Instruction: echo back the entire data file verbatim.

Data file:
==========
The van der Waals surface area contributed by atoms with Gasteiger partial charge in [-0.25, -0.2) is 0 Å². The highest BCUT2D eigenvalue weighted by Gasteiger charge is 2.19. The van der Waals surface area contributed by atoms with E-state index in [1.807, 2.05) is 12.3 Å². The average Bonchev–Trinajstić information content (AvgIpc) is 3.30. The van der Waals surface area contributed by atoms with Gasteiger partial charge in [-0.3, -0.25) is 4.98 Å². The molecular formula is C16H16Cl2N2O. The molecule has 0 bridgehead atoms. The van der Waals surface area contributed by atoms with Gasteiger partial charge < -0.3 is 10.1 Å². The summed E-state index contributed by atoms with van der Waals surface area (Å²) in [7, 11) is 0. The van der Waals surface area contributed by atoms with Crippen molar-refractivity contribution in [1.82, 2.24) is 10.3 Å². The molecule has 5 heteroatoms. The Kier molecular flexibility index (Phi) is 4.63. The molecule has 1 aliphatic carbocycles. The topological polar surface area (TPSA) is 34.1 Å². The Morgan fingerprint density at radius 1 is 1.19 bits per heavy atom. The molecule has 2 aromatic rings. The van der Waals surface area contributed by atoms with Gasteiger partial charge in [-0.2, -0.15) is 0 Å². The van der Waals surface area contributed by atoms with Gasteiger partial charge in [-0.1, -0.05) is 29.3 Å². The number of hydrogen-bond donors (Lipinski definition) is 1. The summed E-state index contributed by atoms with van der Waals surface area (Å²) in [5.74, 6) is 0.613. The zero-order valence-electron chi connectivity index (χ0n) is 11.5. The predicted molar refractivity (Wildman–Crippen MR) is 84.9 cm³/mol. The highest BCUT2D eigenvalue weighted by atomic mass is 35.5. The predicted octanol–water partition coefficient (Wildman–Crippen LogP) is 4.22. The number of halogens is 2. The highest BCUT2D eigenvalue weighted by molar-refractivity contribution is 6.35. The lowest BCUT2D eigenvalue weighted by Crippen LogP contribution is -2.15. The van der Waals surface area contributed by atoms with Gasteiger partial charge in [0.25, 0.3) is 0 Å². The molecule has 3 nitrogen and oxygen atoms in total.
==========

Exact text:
The van der Waals surface area contributed by atoms with Gasteiger partial charge in [-0.25, -0.2) is 0 Å². The highest BCUT2D eigenvalue weighted by Gasteiger charge is 2.19. The van der Waals surface area contributed by atoms with E-state index in [1.807, 2.05) is 12.3 Å². The average Bonchev–Trinajstić information content (AvgIpc) is 3.30. The van der Waals surface area contributed by atoms with Gasteiger partial charge in [-0.3, -0.25) is 4.98 Å². The molecular formula is C16H16Cl2N2O. The molecule has 0 bridgehead atoms. The van der Waals surface area contributed by atoms with Gasteiger partial charge < -0.3 is 10.1 Å². The summed E-state index contributed by atoms with van der Waals surface area (Å²) in [7, 11) is 0. The van der Waals surface area contributed by atoms with Crippen molar-refractivity contribution in [1.82, 2.24) is 10.3 Å². The molecule has 5 heteroatoms. The Kier molecular flexibility index (Phi) is 4.63. The molecule has 1 aliphatic carbocycles. The topological polar surface area (TPSA) is 34.1 Å². The Morgan fingerprint density at radius 1 is 1.19 bits per heavy atom. The molecule has 2 aromatic rings. The van der Waals surface area contributed by atoms with Gasteiger partial charge in [-0.2, -0.15) is 0 Å². The van der Waals surface area contributed by atoms with Gasteiger partial charge in [-0.1, -0.05) is 29.3 Å². The number of hydrogen-bond donors (Lipinski definition) is 1. The summed E-state index contributed by atoms with van der Waals surface area (Å²) in [5.74, 6) is 0.613. The zero-order valence-electron chi connectivity index (χ0n) is 11.5. The predicted molar refractivity (Wildman–Crippen MR) is 84.9 cm³/mol. The highest BCUT2D eigenvalue weighted by atomic mass is 35.5. The predicted octanol–water partition coefficient (Wildman–Crippen LogP) is 4.22. The number of halogens is 2. The highest BCUT2D eigenvalue weighted by molar-refractivity contribution is 6.35. The lowest BCUT2D eigenvalue weighted by Crippen LogP contribution is -2.15. The van der Waals surface area contributed by atoms with Gasteiger partial charge in [0.25, 0.3) is 0 Å². The molecule has 3 nitrogen and oxygen atoms in total.